국소마취제로 인한 과민반응 : 증례 보고

초록

국소마취제는 치과 영역에서 임상적으로 널리 사용되어 왔으나, 국소마취제로 인한 과민반응은 매우 드물게 나타난다. 그러나 낮은 발생률에도 불구하고, 국소마취제로 인한 과민반응 증례가 보고되어 왔다.
본 증례는 충차치료를 주소로 내원한 26개월 남환에서 관찰된 과민반응으로, 리도카인 국소마취 후 하순의 부종이 발생하였다. 항히스타민제와 스테로이드의 사용으로 증상이 경감되었다.

Abstract

Local anesthetics are widely used in clinical dentistry. However, while rare, there have been some reports of true hypersensitivity to local anesthetics.
A case of hypersensitivity in a 26-month-old boy is reported. After administering local anesthesia with lidocaine, treatment was performed while the patient was under oral sedation. After treatment, the patient presented with lower lip edema. Treatment with anti-histamines and a steroid successfully reversed his symptoms.

I. Introduction

Local anesthetics are injectable drugs frequently used in clinical dentistry[1]. Since the anesthetic effect of cocaine was first discovered in 1884, these drugs have been extensively used, and true hypersensitivity to local anesthetics is very rare[2].
The molecular structure of local anesthetics comprises a lipophilic aromatic ring and a tertiary amine with an intermediate linkage[3]. Anesthetics are classified as either ester- or amide-type local anesthetics based on this intermediate linkage[4]. Differences in chemical structures affect drug duration, efficacy, and toxicity[2]. Para-aminobenzoic acid is a metabolite from ester-type local anesthetics that can induce hypersensitivity. Conversely, metabolites from amide-type local anesthetics are less likely to induce hypersensitivity[5].
The present case involved a patient who presented with delayed swelling of the lower lip after receiving cavity treatment under local anesthesia with lidocaine. He was diagnosed with hypersensitivity to lidocaine. We report the case and discuss appropriate measures for preventing and treating patients with hypersensitivity.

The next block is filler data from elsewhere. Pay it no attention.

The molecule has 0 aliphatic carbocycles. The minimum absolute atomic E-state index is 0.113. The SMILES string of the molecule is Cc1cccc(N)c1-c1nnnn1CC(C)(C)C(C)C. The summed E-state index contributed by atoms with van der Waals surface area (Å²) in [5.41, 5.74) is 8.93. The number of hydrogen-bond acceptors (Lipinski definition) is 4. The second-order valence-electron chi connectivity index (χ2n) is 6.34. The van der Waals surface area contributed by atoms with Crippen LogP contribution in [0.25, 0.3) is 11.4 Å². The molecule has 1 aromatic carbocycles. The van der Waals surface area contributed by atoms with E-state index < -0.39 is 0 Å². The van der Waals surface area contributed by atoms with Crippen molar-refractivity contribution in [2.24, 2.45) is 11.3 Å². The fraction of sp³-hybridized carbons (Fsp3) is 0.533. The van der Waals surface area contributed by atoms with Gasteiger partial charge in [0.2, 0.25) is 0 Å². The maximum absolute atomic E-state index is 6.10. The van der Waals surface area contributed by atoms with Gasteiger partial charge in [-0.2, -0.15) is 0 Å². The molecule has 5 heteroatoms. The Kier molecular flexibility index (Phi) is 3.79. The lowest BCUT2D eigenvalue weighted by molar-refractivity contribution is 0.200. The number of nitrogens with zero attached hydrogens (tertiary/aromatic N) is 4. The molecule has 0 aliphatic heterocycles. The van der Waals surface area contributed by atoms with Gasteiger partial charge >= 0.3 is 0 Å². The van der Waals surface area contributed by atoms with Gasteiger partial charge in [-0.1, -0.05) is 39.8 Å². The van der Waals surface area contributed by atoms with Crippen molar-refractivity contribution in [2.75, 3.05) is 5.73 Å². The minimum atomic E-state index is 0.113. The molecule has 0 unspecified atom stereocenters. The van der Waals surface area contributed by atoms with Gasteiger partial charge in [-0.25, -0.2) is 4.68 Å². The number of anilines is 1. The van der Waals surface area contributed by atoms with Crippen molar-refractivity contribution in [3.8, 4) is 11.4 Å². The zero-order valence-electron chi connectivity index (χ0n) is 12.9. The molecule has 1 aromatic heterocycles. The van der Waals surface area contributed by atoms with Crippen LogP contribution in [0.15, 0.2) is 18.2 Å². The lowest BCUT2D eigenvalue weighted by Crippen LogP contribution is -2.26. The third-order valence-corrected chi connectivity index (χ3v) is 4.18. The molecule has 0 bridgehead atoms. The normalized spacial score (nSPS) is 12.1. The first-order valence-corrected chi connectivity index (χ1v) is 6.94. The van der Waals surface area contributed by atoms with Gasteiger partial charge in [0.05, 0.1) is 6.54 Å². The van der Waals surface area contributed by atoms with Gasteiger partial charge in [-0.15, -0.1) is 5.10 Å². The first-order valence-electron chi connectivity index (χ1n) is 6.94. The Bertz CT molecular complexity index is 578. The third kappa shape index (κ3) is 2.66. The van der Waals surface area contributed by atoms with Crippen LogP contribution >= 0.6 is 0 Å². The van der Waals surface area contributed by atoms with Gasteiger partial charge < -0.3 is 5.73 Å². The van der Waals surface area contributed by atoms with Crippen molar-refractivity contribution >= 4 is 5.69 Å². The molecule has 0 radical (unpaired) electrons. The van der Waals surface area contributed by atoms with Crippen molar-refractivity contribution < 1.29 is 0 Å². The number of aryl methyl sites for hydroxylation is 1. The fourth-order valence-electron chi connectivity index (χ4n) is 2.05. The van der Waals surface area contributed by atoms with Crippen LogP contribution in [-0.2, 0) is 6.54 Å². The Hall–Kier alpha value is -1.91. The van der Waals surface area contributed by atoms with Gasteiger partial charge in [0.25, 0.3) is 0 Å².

II. Case Report

A 26-month-old boy visited at the Department of Pediatric Dentistry, Wonkwang University Dental Hospital with a cavity in primary molar teeth. His medical, familial and dental histories were unremarkable. Clinical and radiographic examinations revealed the presence of occlusal caries bilaterally in the lower first primary molars (Fig. 1). Considering the patient's age, we decided to proceed with treatment under oral sedation. Approximately 1 hour before initiating the treatment, the patient was orally administered 900 mg chloral hydrate (Pocral®, Hanlim) and 20 mg hydroxyzine (Ucerax®, UBC). The mucobuccal folds of both lower first primary molars were injected with 0.6 mL of 2% lidocaine hydrochloride with 1 : 100,000 epinephrine (2% Lidocaine HCl · Epinephrine Inj., Yuhan). The right lower first primary molar was restored with resin after indirect pulp capping, while the left lower first primary molar was restored with a glass ionomer. The patient’s condition was checked after treatment and before he returned home.
After returning home, the patient presented to the emergency room at Wonkwang University Dental Hospital due to lower lip edema (Fig. 2). After explaining the possibility of lidocaine hypersensitivity to his parents, the patient was moved to an emergency room at Wonkwang University Medical Hospital. Clinical examination revealed localized swelling and pain at the injection site in the absence of other symptoms such as fever, headache, or difficulty breathing.
With his parent's signed permission, a skin prick test (SPT) was administered using lidocaine. SPT results were read after 15 minutes and were positive (Fig. 3). The dermatologist diagnosed the patient with angioedema due to a hypersensitivity to lidocaine. An intramuscular injection of an anti-histamine and a steroid were administered, and the patient was prescribed oral anti-histamines.

III. Discussion

True hypersensitivity to local anesthetics is very rare, accounting for less than 1% of adverse events caused by local anesthetics[6]. However, some patients complain of symptoms similar to hypersensitivity after local anesthesia. Adverse reactions that may be mistaken for hypersensitivity include syncope, panic attack, and toxic effects; therefore, it is important to identify the cause of the symptoms in these cases[7].